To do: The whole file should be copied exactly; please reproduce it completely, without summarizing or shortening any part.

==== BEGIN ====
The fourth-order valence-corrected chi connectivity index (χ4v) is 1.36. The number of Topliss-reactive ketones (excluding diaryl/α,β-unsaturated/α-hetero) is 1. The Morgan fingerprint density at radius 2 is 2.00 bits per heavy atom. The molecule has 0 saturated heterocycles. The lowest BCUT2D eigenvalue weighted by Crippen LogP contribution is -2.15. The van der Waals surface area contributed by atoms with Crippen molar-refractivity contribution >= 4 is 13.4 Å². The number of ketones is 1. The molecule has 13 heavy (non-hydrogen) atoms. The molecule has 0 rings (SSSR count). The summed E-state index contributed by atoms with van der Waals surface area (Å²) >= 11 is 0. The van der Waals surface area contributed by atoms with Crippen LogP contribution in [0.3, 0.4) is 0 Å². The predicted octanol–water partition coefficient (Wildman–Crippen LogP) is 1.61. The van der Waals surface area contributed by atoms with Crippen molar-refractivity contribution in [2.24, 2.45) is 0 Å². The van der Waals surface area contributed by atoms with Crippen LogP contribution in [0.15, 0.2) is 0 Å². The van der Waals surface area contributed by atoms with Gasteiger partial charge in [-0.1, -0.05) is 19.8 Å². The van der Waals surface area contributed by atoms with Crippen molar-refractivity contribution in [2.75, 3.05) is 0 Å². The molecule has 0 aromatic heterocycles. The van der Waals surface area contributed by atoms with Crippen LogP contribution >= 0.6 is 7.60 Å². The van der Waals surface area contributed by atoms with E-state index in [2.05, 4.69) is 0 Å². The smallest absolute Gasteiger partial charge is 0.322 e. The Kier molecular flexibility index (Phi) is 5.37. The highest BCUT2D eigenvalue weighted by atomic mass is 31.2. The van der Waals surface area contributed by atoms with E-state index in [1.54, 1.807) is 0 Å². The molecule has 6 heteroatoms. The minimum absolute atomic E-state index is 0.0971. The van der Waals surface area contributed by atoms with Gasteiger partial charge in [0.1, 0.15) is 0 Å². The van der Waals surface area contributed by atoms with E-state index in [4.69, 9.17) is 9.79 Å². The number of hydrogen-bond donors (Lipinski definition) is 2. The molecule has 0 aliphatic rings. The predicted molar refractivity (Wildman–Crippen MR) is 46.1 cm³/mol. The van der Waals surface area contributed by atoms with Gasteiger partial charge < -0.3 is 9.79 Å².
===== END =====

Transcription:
The fourth-order valence-corrected chi connectivity index (χ4v) is 1.36. The number of Topliss-reactive ketones (excluding diaryl/α,β-unsaturated/α-hetero) is 1. The Morgan fingerprint density at radius 2 is 2.00 bits per heavy atom. The molecule has 0 saturated heterocycles. The lowest BCUT2D eigenvalue weighted by Crippen LogP contribution is -2.15. The van der Waals surface area contributed by atoms with Crippen molar-refractivity contribution >= 4 is 13.4 Å². The number of ketones is 1. The molecule has 13 heavy (non-hydrogen) atoms. The molecule has 0 rings (SSSR count). The summed E-state index contributed by atoms with van der Waals surface area (Å²) >= 11 is 0. The van der Waals surface area contributed by atoms with Crippen LogP contribution in [0.3, 0.4) is 0 Å². The predicted octanol–water partition coefficient (Wildman–Crippen LogP) is 1.61. The van der Waals surface area contributed by atoms with Crippen molar-refractivity contribution in [2.24, 2.45) is 0 Å². The van der Waals surface area contributed by atoms with Crippen LogP contribution in [0.15, 0.2) is 0 Å². The van der Waals surface area contributed by atoms with Gasteiger partial charge in [-0.1, -0.05) is 19.8 Å². The van der Waals surface area contributed by atoms with Crippen molar-refractivity contribution in [2.75, 3.05) is 0 Å². The molecule has 0 aromatic heterocycles. The van der Waals surface area contributed by atoms with Crippen LogP contribution >= 0.6 is 7.60 Å². The van der Waals surface area contributed by atoms with E-state index in [2.05, 4.69) is 0 Å². The smallest absolute Gasteiger partial charge is 0.322 e. The Kier molecular flexibility index (Phi) is 5.37. The highest BCUT2D eigenvalue weighted by atomic mass is 31.2. The van der Waals surface area contributed by atoms with E-state index in [1.54, 1.807) is 0 Å². The molecule has 6 heteroatoms. The minimum absolute atomic E-state index is 0.0971. The van der Waals surface area contributed by atoms with Gasteiger partial charge in [0.1, 0.15) is 0 Å². The van der Waals surface area contributed by atoms with E-state index in [4.69, 9.17) is 9.79 Å². The number of hydrogen-bond donors (Lipinski definition) is 2. The molecule has 0 aliphatic rings. The predicted molar refractivity (Wildman–Crippen MR) is 46.1 cm³/mol. The van der Waals surface area contributed by atoms with Gasteiger partial charge < -0.3 is 9.79 Å².